Advanced Cybersecurity
In Education

Cybersecurity has become one of the most concerning issues for commercial establishments and businesses around the world – and that does not liberate the education sector in any way. Cybersecurity in education is equally important because it is now among the top five industries most hit by ransomware

Still, according to IBM Education Ransomware Study, more than 59% of the people employed in the education sector have never had a single training on cybersecurity. 

That fact is even more alarming given that more than 60% of the professionals working in education handle confidential data. How to address these challenges?

Cybersecurity In Education Sector: An Overview

The education sector deals with many critical challenges: lack of resources, staff and training shortages, and budget concerns.

Then came COVID-19, which resulted in massive upheaval and disruption in the teaching and learning methods.

The scenario required a quick transition to remote working and a re-evaluation of the traditional systems and processes that had been in place for many years. Undoubtedly, this sudden turn of events left the industry exposed to cybercrime.

Hundreds of studies and surveys have established and emphasized that employees are the weakest link in an organization’s cybersecurity chain.

Even so, IBM recently found out that 78% of educators are using conventional methods for data handling and have no knowledge of advanced cybersecurity tools and services. 

cybersecurity in education

Therefore, from covert data breaches to turbulent ransomware attacks, educational institutions have faced several cyberattacks, especially Post-Covid.

Education Sector – An Easy Target For Cybercriminals

With an overnight industry shift due to Covid-19, the education sector had to unlearn and reevaluate everything it knew while keeping pace with the usual logistics of academia. Simultaneously, it became an area of interest for cybercriminals because it failed to upgrade everything in such a short time. 

Therefore, liberating cybercriminals to use advanced tools and tactics to take advantage of the situation. There are many other reasons why the education sector is a comparatively easy target for cybercriminals, including:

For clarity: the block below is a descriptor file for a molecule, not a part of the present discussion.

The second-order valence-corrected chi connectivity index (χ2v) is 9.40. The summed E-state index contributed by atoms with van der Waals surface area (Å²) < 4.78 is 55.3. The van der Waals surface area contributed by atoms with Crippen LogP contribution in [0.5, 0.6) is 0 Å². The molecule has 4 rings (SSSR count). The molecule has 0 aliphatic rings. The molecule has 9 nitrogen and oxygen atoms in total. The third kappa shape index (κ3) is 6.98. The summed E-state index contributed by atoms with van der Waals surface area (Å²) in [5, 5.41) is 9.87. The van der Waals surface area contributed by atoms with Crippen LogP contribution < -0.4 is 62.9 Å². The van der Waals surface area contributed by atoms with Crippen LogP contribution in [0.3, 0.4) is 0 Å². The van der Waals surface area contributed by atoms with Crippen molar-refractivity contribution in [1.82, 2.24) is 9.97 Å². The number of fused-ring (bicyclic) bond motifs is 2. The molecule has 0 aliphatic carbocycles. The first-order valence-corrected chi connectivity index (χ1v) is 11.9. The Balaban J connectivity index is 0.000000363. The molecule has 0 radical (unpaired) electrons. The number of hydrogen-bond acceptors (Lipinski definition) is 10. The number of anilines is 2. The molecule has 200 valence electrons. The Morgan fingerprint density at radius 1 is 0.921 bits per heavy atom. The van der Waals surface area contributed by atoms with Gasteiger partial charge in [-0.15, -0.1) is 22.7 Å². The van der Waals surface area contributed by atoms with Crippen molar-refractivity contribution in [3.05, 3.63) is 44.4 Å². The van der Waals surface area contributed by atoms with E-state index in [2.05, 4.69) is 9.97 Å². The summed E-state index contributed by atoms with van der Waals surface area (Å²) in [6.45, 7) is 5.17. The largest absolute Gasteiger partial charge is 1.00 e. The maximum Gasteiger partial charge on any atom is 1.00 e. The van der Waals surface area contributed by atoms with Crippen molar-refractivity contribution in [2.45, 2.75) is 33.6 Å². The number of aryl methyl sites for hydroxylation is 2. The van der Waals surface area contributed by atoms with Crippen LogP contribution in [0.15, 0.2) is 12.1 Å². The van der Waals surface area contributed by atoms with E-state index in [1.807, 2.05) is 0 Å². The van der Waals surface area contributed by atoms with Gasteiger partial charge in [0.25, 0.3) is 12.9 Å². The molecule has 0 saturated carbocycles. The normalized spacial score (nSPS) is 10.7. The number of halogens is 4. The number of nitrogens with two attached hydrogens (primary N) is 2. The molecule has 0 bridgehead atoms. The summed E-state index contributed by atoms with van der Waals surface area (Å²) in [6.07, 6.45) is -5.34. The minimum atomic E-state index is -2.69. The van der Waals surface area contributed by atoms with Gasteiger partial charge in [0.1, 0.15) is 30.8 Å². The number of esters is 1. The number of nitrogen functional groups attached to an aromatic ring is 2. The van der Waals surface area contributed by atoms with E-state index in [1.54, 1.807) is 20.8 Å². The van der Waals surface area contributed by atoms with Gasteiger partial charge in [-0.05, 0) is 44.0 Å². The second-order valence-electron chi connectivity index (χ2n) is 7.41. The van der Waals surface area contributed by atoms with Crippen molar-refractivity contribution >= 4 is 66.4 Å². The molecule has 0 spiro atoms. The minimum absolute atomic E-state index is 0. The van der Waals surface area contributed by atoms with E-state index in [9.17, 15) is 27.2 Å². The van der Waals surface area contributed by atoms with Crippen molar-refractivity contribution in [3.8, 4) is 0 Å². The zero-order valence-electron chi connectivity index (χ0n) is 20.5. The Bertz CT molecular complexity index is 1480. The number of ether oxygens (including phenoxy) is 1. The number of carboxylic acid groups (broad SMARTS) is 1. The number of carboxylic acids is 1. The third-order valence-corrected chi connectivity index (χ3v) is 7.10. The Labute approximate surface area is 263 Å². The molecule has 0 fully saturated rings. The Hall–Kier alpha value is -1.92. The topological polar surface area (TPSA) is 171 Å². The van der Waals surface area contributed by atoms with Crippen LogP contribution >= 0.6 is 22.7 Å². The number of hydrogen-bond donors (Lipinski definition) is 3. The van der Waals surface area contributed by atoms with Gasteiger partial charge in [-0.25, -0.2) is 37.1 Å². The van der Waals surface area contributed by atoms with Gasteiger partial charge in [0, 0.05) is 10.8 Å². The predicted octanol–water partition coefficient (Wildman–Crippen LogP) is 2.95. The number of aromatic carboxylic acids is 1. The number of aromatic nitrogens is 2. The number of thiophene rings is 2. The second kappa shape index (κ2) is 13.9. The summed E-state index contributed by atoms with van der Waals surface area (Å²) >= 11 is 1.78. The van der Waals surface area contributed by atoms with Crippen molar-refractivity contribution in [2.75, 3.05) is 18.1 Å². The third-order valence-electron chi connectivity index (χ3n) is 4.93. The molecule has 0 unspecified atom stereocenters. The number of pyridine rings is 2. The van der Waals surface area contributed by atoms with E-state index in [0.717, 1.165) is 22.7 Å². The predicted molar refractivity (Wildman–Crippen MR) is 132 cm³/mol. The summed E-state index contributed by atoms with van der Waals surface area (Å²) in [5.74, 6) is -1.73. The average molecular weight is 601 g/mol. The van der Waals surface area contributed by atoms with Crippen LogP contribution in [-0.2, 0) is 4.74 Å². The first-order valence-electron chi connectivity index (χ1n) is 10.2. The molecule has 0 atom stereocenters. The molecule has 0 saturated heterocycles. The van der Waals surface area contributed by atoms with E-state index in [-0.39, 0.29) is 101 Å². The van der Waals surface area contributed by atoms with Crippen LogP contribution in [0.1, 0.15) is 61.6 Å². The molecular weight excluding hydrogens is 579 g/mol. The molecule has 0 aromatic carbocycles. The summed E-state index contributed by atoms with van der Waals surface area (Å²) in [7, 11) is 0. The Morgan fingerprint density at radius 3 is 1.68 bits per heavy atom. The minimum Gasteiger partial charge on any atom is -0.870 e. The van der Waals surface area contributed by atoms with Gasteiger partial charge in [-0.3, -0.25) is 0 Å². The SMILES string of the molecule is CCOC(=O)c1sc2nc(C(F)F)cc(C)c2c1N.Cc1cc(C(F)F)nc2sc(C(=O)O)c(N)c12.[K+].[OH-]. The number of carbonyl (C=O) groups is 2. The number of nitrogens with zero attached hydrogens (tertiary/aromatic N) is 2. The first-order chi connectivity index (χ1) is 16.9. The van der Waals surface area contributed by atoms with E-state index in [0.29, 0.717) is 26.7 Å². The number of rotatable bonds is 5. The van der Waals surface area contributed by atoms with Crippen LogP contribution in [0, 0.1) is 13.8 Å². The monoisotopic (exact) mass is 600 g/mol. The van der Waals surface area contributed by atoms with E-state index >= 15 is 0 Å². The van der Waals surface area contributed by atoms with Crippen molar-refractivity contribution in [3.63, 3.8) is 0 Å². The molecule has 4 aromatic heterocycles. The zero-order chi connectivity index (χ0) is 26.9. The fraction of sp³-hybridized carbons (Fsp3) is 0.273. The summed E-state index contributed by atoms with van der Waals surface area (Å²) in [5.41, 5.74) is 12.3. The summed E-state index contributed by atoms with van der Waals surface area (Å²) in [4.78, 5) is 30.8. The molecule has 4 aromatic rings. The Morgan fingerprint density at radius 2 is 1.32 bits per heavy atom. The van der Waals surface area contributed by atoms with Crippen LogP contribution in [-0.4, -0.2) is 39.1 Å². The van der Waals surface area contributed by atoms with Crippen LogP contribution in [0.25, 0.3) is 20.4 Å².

1. Nearly 80% of the educators are using traditional learning platforms for online teaching
  2. 60% of professionals in the education sector admit using personal devices for work
  3. Almost 60% of educators acknowledge that they do not know how to respond to a cyberattack

Let’s review the statement “humans are the weakest link in cybersecurity” and its consequences. It substantially defines the importance of cybersecurity in education.

It worsens when you realize the academic staff does not effectively respond to a cyberattack. Consequently, due to traditional unprotected means of data storage and lack of cybersecurity awareness and training, the education sector continually expands the risk of professional and personal data leaks.

What Makes the Education Sector A Rewarding Target?

We all know about the notorious 2014 Sony Hack, but how many of us know that five colleges experienced more significant data breaches in the same year?

Unfortunately, no one knows – and that is precisely what makes the education sector a lucrative target for cybercriminals. 

Let’s briefly go through the reasons why cybercriminals find data held by educational institutions worth an attack:

  1. Cybercriminals are always looking for financial gain. Reputational and monetary damages to students, staff, and their families always top the list.
  2. The education sector has data worth up to $246 per stolen record on the black market, undoubtedly making academia a desirable target for cybercriminals.
  3. The data held by educational institutes, whether the personal information of a student or perhaps valuable proprietary research, is always treasured by cybercriminals
  4. More often than not, cybercriminals intend to disrupt and adversely impact the operations and productivity of an institution.
  5. Educational institutions often serve as centers for research and, therefore, become a crime-attraction for carrying such valuable information.

Cybersecurity Threats In the Education Sector

Cybersecurity in education is (almost) a foreign concept, even after complete digitalization Post-Covid. 

According to VMware, one in every three universities and colleges (36% educational institutions) become a victim of a successful cyberattack with every passing hour. So, what are the top five threats relating to cybersecurity in education.

Spear Phishing And BEC

Cybercriminals have gained control of multiple academic institutions using spear phishing, resulting in devastating losses. According to a Business Line story, spear-phishing tactics targeted over 1000 institutions, schools, and universities in the third quarter of 2021. 

Threat actors also use BEC attacks to target education-related groups. According to Barracuda, Gmail accounts are the primary channel for initiating 86% of all BEC attacks against academic organizations.